Antisocial parenting affects children

Today is my final article in the series on the effects of early life environment on the mental health and development of children.

Obviously, our home environment during childhood plays a vital role in our future lives and affects the adults we will become. In my last column I dealt specifically with the effects of growing up in a household where one or more parent is living with an untreated mental illness, specifically depression.

Today we will look at another recent study published in the American Journal of Psychiatry, which examines the impact of living with a parent who is not only depressed, but also experiences antisocial personality traits.

This study looks specifically at mothers experiencing depression with our without antisocial behaviour. Behaviours consistent with an antisocial personality disorder include repeated deceitfulness; unlawful behaviour; recklessness; consistently irresponsible behaviour; lack of remorse; or repeated physical fights or assaults.

In this recent study, children with depressed mothers were assessed and comparisons made between those whose mothers did or did not have antisocial behaviours.

Children in this study were assessed at ages five and seven. Results found that children with mothers who exhibited depression and antisocial behaviour had significantly more problems themselves both with antisocial behaviour and conduct disorders. Further, these children were also at a significantly increased risk of experiencing abuse, which of course puts them at even higher risk for developing a variety of psychiatric conditions later in life.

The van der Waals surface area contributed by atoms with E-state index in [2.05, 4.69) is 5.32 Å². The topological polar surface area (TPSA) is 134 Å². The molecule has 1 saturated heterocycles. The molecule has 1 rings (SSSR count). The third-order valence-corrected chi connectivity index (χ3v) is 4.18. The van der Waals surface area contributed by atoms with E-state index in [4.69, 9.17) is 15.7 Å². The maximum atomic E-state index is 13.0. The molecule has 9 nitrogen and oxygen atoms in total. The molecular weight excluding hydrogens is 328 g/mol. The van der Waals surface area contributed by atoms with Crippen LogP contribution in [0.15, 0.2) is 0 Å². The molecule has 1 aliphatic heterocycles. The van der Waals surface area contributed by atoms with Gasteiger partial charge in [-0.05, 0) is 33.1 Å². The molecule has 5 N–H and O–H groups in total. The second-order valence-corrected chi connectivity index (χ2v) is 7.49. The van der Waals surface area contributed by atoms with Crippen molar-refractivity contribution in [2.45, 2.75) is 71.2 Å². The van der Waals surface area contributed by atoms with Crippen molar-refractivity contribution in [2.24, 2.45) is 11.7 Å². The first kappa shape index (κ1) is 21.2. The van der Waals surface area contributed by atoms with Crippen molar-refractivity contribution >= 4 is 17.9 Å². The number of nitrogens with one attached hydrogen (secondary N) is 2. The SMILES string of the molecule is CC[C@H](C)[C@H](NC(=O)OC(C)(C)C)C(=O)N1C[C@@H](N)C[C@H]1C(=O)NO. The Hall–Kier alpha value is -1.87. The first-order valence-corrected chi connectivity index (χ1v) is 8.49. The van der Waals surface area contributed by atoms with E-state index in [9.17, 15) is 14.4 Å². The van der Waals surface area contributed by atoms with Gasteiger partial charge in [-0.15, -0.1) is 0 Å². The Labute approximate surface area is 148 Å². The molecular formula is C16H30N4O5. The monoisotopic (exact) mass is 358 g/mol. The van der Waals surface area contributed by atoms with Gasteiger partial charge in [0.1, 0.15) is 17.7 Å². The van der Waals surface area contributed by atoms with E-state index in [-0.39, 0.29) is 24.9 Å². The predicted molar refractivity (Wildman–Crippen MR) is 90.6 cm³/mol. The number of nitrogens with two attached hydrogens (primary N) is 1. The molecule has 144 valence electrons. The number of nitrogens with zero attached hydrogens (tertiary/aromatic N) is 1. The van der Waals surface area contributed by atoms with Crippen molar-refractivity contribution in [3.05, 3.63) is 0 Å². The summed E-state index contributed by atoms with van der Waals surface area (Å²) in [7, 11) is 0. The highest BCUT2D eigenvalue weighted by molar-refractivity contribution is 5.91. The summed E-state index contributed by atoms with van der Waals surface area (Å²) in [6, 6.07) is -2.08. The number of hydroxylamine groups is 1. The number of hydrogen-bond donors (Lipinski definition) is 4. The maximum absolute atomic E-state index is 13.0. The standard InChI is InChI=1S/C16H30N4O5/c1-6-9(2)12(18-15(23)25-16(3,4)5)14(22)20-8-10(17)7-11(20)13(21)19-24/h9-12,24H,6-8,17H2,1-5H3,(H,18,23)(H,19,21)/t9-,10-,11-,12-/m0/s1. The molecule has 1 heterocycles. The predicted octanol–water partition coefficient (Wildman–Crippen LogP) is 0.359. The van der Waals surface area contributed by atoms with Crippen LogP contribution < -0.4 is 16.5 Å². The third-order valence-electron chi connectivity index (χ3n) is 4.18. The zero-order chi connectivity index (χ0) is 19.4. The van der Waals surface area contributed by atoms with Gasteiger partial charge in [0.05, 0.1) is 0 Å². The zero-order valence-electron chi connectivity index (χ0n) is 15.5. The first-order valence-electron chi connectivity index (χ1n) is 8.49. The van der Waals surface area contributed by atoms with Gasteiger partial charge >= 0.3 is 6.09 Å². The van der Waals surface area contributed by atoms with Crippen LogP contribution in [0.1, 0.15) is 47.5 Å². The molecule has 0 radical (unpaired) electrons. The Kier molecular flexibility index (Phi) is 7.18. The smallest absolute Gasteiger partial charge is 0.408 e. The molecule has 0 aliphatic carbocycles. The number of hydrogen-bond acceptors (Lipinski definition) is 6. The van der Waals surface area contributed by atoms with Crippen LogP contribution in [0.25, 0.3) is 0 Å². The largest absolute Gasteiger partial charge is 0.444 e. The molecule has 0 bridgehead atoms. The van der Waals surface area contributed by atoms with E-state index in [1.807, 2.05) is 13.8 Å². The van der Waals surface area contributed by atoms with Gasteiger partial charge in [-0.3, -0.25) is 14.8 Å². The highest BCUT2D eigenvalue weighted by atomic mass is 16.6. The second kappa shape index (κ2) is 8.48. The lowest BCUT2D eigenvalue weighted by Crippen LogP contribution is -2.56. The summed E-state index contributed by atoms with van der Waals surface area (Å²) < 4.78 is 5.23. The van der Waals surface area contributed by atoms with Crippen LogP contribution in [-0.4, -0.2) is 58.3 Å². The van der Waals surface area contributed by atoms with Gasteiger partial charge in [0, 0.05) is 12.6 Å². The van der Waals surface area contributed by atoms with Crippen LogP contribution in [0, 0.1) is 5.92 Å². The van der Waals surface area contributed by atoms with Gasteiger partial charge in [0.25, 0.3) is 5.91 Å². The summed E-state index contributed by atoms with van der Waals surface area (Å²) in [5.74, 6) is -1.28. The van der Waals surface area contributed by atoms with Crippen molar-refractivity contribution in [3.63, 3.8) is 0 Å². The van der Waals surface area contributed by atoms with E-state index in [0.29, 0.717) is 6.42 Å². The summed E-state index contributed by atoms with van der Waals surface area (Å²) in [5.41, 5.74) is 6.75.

Mothers with both depression and antisocial behaviours reported higher stress levels and showed less warmth and more negativity toward their children.

Unfortunately, women with these co-existing conditions are more likely to bear children with highly antisocial men who also can contribute substantially to a risk for antisocial behaviour in children.

As with other mental health conditions, there is a genetic predisposition to depression and antisocial personality traits, however the development of a disorder should not be considered a sure thing. There are opportunities for prevention.

More research into the area of long term effects of childhood environment is needed.

Understanding the role that environment plays in an individual's mental development can help us find and apply appropriate intervention techniques. If we can assist parents to provide positive care environments for their children, we can very likely improve mental health functioning in children at risk. In many cases, this may be enough to prevent the development of disorder in these children.

For children living with depressed and antisocial parents it is likely that positive interactions in settings outside of the home at places such as school, clubs or team sports would be particularly beneficial. It is in society's best interest in the long term to maximize these opportunities for children particularly those living in poverty who are at greatest risk.

When prevention is not possible, simply being aware of a child's increased risk can help parents and health care providers to take appropriate steps early to help the child deal with his or her condition and avoid the many negative impacts of untreated, unmanaged psychiatric illness.


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